The California League was positively stacked with high-end prospect talent last year, and much of it was concentrated in my "home" parks at Lancaster and Rancho Cucamonga. Beyond just the upper echelons, however, there was an equally impressive amount of depth in this season’s prospect pool – guys who don’t necessarily profile as stars in waiting but who have the talent and projection to become solid Major League players. In the coming series of posts I’m going to take a more in-depth look at a few of my favorite prospects from last summer who fit the mold of potential second-division starter types. Today we’ll start with a couple infielders who impressed with their work ethic, engagement, and generally broad skill sets.
Tony Kemp, 2B – Lancaster Jethawks (Astros)
It was tough to stand out on the stacked Lancaster roster last year, and tougher still for a guy at 5'6" on his toes. But Kemp is an exciting player to watch on both sides of the ball, and despite his diminutive frame he was one of my favorite prospects to come through the California League last year. He was drafted in the fifth round in 2013 out of Vanderbilt on the heels of winning the SEC Player of the Year award that spring, and he’s shown early signs of being a solid investment by Houston. There are certain players that just ooze energy, and Kemp is one of them. You see him throughout a game constantly talking to his teammates, thinking out loud to himself in the field, and just generally looking the part of a guy who cares what’s going on around him. In the wake of his promotion to Double-A one evaluator told me that in the several years he’d been watching the California League he’d seen "very few players come through who had a better understanding of who they were as a ball player. [Kemp’s] instincts and ability to execute a plan at the plate are real big pluses, and he’s a hard working guy who just keeps getting better with his reads and footwork at second."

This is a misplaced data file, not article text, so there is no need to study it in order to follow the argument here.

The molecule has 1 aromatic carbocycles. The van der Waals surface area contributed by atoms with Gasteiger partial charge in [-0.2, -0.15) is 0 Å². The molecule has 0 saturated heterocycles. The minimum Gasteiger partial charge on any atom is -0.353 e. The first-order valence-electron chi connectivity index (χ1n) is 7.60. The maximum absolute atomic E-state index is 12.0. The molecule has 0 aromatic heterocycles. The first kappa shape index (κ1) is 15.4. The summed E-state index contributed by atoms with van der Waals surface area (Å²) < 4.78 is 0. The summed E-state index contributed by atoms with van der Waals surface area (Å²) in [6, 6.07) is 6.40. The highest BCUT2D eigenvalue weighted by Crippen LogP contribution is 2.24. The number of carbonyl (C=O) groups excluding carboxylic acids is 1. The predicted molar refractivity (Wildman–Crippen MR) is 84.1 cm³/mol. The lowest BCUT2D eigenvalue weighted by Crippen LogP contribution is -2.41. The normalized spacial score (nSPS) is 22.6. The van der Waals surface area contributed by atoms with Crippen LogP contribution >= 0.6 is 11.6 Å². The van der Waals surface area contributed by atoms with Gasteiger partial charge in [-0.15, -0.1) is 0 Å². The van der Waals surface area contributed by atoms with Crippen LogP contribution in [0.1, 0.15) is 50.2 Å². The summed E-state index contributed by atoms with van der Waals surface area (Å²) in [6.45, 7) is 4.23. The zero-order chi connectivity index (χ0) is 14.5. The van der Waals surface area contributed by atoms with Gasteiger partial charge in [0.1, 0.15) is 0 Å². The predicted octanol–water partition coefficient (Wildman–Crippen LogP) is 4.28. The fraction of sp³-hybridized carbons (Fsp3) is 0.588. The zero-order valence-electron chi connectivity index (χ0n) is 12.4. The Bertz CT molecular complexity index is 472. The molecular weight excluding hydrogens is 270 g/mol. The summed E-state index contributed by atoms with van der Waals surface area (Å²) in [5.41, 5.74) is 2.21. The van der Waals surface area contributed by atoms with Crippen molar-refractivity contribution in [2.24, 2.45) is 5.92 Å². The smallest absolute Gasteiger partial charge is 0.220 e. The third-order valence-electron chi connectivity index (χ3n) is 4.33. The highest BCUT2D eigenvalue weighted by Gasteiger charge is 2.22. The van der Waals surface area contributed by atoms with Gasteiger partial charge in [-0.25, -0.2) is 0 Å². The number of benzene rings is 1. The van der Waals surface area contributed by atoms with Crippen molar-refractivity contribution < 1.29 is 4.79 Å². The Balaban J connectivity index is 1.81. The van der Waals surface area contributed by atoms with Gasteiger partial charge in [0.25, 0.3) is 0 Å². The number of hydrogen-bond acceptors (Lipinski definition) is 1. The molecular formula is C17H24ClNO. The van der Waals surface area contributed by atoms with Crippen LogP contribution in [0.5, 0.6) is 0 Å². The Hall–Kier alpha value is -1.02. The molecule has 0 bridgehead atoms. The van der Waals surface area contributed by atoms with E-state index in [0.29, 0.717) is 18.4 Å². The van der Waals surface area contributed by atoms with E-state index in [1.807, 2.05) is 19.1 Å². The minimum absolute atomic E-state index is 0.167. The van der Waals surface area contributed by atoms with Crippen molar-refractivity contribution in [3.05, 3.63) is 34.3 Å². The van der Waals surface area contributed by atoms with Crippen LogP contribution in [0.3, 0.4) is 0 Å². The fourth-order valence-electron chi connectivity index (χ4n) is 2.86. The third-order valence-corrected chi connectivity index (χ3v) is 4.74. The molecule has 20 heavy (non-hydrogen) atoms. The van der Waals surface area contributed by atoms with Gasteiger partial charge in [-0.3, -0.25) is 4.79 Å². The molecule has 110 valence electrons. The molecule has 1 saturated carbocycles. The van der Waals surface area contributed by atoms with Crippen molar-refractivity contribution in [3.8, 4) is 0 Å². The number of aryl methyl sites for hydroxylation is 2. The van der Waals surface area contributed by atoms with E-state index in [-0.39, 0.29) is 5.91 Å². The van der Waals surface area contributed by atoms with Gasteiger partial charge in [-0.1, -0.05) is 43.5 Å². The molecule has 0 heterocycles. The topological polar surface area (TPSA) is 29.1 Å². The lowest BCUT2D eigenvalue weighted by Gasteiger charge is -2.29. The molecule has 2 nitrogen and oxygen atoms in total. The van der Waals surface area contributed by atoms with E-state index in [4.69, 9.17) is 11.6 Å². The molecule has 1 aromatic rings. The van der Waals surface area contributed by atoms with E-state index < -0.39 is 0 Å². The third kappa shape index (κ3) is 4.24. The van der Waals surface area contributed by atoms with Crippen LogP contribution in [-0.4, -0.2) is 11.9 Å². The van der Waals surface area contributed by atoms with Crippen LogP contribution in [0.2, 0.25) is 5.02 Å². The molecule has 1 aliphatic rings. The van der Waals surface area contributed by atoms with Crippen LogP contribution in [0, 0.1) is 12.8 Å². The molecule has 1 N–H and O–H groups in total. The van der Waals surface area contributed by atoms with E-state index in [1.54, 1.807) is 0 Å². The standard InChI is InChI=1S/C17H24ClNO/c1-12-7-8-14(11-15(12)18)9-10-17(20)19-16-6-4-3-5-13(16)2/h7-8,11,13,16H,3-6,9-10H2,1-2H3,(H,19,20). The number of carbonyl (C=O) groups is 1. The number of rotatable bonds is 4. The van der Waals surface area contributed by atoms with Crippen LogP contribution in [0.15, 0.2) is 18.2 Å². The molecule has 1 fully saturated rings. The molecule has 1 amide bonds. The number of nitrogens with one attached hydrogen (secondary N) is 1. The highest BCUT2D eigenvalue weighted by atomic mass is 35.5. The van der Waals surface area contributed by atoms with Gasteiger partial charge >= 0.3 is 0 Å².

Offensively, his swing is as compact as his frame, with his right arm tucked tight to his front side to help keep him short and quick to the ball. True to form with this kind of swing type his hips remain fairly closed through contact, which helps him get to velocity and adjust to the ball but can limit his ability to turn and drive pitches with authority to the pull side. He relies on strong wrists and quick hands to help him bring the bat head through the zone with a quick whip of above-average to plus speed. He has to be precise with his timing because the bat travels through the zone very quickly, but fortunately for him this is one of his strengths in the box. The combination of impressive hand-eye coordination and quick wrists gives him a playable stroke up the middle and to the opposite field, and he’s not completely unable to square mistakes to the pull side either. He also shows an advanced ability to extend at-bats by fouling off pitches that beat him, making him a consistently tough out. I wouldn’t go so far as to call him a line-drive machine, but he makes a bunch of hard contact with a natural feel for getting his barrel to the ball.
Video Courtesy of Big League Futures
Kemp shows as a hitter who has a good plan in the box and the ability to think along with pitchers and make adjustments. The approach is easily his greatest offensive strength: his pitch recognition is advanced, his command of the strike zone plus. He did demonstrate a vulnerability to both inside heat and spin from same-handed pitching, but at least in High-A he was able to offset much of that weakness by staying disciplined and patient. The whole package amounts to a pesky hitter who stays within himself, shows an ability to hit the ball hard, and spends a lot of time on the bases. The power probably maxes out at a 35 if everything goes right (and may well play south of that), but he shows enough consistency in his mechanics and general hitting acumen to project an above-average 55 hit tool with solid walk rates.
On the bases I had him clocked as low as 4.06 and averaging 4.12 to first. He can finish his swing a bit high and doesn’t always flow right into his first step as efficiently as he could, but he’s an above-average to plus runner with good foot speed. He shows projection to become a solid-average base-stealer in time. The raw materials are there, as he gets good reads and finishes his attempts well, though his start-up lacks some explosiveness and may hinder him a bit against big league-caliber batteries.